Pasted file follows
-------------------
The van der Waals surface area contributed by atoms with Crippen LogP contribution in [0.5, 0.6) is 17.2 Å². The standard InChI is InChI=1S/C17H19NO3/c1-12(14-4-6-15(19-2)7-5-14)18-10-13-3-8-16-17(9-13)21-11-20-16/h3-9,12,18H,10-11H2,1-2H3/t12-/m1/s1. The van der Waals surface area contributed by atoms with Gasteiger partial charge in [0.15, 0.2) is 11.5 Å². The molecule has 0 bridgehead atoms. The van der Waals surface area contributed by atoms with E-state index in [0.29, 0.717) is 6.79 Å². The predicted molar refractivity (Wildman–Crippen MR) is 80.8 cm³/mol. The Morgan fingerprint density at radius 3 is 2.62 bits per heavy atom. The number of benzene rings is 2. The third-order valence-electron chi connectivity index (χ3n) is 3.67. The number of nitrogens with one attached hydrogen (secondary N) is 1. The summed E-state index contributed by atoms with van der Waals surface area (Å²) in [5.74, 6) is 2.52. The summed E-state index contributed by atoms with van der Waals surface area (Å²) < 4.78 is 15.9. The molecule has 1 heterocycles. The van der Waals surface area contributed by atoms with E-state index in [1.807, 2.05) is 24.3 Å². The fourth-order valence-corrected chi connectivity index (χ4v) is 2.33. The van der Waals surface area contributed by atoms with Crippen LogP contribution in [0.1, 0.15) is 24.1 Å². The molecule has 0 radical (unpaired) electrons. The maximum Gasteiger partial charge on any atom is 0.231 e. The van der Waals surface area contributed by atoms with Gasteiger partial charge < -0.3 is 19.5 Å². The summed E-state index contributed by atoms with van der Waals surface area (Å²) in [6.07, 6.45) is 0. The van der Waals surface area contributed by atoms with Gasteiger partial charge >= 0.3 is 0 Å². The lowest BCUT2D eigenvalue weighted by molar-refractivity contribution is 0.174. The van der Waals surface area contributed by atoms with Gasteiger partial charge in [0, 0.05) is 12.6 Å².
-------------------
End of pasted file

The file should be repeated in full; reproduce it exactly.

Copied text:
The van der Waals surface area contributed by atoms with Crippen LogP contribution in [0.5, 0.6) is 17.2 Å². The standard InChI is InChI=1S/C17H19NO3/c1-12(14-4-6-15(19-2)7-5-14)18-10-13-3-8-16-17(9-13)21-11-20-16/h3-9,12,18H,10-11H2,1-2H3/t12-/m1/s1. The van der Waals surface area contributed by atoms with Gasteiger partial charge in [0.15, 0.2) is 11.5 Å². The molecule has 0 bridgehead atoms. The van der Waals surface area contributed by atoms with E-state index in [0.29, 0.717) is 6.79 Å². The predicted molar refractivity (Wildman–Crippen MR) is 80.8 cm³/mol. The Morgan fingerprint density at radius 3 is 2.62 bits per heavy atom. The number of benzene rings is 2. The third-order valence-electron chi connectivity index (χ3n) is 3.67. The number of nitrogens with one attached hydrogen (secondary N) is 1. The summed E-state index contributed by atoms with van der Waals surface area (Å²) in [5.74, 6) is 2.52. The summed E-state index contributed by atoms with van der Waals surface area (Å²) < 4.78 is 15.9. The molecule has 1 heterocycles. The van der Waals surface area contributed by atoms with E-state index in [1.807, 2.05) is 24.3 Å². The fourth-order valence-corrected chi connectivity index (χ4v) is 2.33. The van der Waals surface area contributed by atoms with Crippen LogP contribution in [0.1, 0.15) is 24.1 Å². The molecule has 0 radical (unpaired) electrons. The maximum Gasteiger partial charge on any atom is 0.231 e. The van der Waals surface area contributed by atoms with Gasteiger partial charge < -0.3 is 19.5 Å². The summed E-state index contributed by atoms with van der Waals surface area (Å²) in [6.07, 6.45) is 0. The van der Waals surface area contributed by atoms with Gasteiger partial charge >= 0.3 is 0 Å². The lowest BCUT2D eigenvalue weighted by molar-refractivity contribution is 0.174. The van der Waals surface area contributed by atoms with Gasteiger partial charge in [0, 0.05) is 12.6 Å².